The plot revolves around a series of murders on a wealthy estate and the attempts of the cast to uncover the murderer’s identity. The success of both the Mary Roberts Rinehart and Avery Hopwood play The Bat (1920), as well as the 1922 stage play The Cat and the Canary, led Griffith to write and produce his own variation on the theme, which in turn led to the production of similar “murder mystery/old dark house” films such as The Ghost Breaker (1922), previously filmed by C. B. DeMille in 1914, The Bat (1926) based on the play, Midnight Faces (1926), The Cat and the Canary (1927), The Old Dark House (1932) and even the fabled London After Midnight (1927) with Lon Chaney.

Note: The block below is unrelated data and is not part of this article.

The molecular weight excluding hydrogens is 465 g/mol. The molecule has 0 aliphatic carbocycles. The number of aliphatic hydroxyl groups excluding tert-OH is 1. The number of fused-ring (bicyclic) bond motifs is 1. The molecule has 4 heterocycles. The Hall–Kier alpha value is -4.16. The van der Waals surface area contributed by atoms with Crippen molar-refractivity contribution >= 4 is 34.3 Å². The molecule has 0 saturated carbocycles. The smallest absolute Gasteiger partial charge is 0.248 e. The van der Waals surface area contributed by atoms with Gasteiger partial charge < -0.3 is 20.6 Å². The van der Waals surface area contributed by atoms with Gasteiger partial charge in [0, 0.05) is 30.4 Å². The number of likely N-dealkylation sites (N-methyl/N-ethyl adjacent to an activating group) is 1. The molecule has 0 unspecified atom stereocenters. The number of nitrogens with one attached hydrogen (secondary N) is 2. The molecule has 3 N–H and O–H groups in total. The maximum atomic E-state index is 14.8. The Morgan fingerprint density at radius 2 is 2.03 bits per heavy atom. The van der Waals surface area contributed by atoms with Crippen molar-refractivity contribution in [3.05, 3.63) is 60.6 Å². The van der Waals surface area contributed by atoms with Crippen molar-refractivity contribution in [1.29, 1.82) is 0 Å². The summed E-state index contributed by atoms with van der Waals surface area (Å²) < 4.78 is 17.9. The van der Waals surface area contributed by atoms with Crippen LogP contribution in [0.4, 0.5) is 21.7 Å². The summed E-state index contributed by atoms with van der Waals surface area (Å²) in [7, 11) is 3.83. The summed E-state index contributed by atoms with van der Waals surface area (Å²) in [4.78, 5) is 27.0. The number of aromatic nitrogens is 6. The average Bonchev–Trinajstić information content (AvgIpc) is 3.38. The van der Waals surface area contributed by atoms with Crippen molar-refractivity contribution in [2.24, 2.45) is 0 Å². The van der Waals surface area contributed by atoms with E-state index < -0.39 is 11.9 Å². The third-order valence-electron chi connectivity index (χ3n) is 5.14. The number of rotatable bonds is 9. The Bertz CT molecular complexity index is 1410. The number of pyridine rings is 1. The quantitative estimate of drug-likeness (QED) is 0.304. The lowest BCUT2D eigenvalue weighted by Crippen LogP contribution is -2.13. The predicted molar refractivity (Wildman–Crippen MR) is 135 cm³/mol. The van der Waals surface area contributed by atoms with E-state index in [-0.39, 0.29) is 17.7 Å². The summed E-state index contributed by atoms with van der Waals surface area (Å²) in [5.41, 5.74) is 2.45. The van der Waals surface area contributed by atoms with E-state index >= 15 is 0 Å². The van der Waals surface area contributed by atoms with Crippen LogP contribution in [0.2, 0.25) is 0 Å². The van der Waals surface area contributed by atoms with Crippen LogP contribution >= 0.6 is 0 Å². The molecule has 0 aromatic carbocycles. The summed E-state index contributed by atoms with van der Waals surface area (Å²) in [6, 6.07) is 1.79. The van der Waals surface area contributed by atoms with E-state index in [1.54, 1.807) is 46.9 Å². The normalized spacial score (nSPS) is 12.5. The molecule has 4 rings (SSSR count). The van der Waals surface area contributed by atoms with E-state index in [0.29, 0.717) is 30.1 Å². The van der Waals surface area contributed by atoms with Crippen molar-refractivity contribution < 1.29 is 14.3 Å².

Agnes Harrington’s uncle separates her from her family in Africa when her wealthy father passes away, so that he won’t have to share his brother’s fortune with the child. Years later on his deathbed, he sees to it that Agnes is restored to her rightful place in society, cutting his own son John Fairfax out of the chain of inheritance in the process. John, Agnes and a number of other people gather at a social event at the famous Fairfax Estate, unaware that it is being used by a gang of bootleggers, and that a hidden treasure is concealed somewhere on the grounds. To make matters worse, a creepy madman is stalking the grounds, and one by one people start turning up dead.
At the time of this film, Henry Hull was starring on Broadway in the stage version of John Willard’s The Cat and the Canary.
D.W. Griffith [Public domain], via Wikimedia Commons